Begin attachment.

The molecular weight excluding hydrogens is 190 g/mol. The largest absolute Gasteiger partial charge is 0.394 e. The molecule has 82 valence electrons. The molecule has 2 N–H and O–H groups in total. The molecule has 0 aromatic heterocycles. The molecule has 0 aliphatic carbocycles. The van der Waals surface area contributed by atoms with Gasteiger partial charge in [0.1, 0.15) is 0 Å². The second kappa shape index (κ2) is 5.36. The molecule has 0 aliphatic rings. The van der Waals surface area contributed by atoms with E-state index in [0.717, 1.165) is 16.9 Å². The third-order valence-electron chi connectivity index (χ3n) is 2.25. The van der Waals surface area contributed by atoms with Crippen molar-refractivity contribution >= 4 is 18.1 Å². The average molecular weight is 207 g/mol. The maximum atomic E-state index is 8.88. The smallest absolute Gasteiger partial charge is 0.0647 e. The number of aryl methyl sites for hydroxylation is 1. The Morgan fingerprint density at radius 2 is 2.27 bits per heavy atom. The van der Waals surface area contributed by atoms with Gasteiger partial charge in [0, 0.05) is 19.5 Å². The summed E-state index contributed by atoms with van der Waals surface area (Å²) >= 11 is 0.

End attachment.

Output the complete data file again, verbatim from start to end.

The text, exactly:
The molecular weight excluding hydrogens is 190 g/mol. The largest absolute Gasteiger partial charge is 0.394 e. The molecule has 82 valence electrons. The molecule has 2 N–H and O–H groups in total. The molecule has 0 aromatic heterocycles. The molecule has 0 aliphatic carbocycles. The van der Waals surface area contributed by atoms with Gasteiger partial charge in [0.1, 0.15) is 0 Å². The second kappa shape index (κ2) is 5.36. The molecule has 0 aliphatic rings. The van der Waals surface area contributed by atoms with E-state index in [0.717, 1.165) is 16.9 Å². The third-order valence-electron chi connectivity index (χ3n) is 2.25. The van der Waals surface area contributed by atoms with Crippen molar-refractivity contribution >= 4 is 18.1 Å². The average molecular weight is 207 g/mol. The maximum atomic E-state index is 8.88. The smallest absolute Gasteiger partial charge is 0.0647 e. The number of aryl methyl sites for hydroxylation is 1. The Morgan fingerprint density at radius 2 is 2.27 bits per heavy atom. The van der Waals surface area contributed by atoms with Gasteiger partial charge in [0, 0.05) is 19.5 Å². The summed E-state index contributed by atoms with van der Waals surface area (Å²) >= 11 is 0.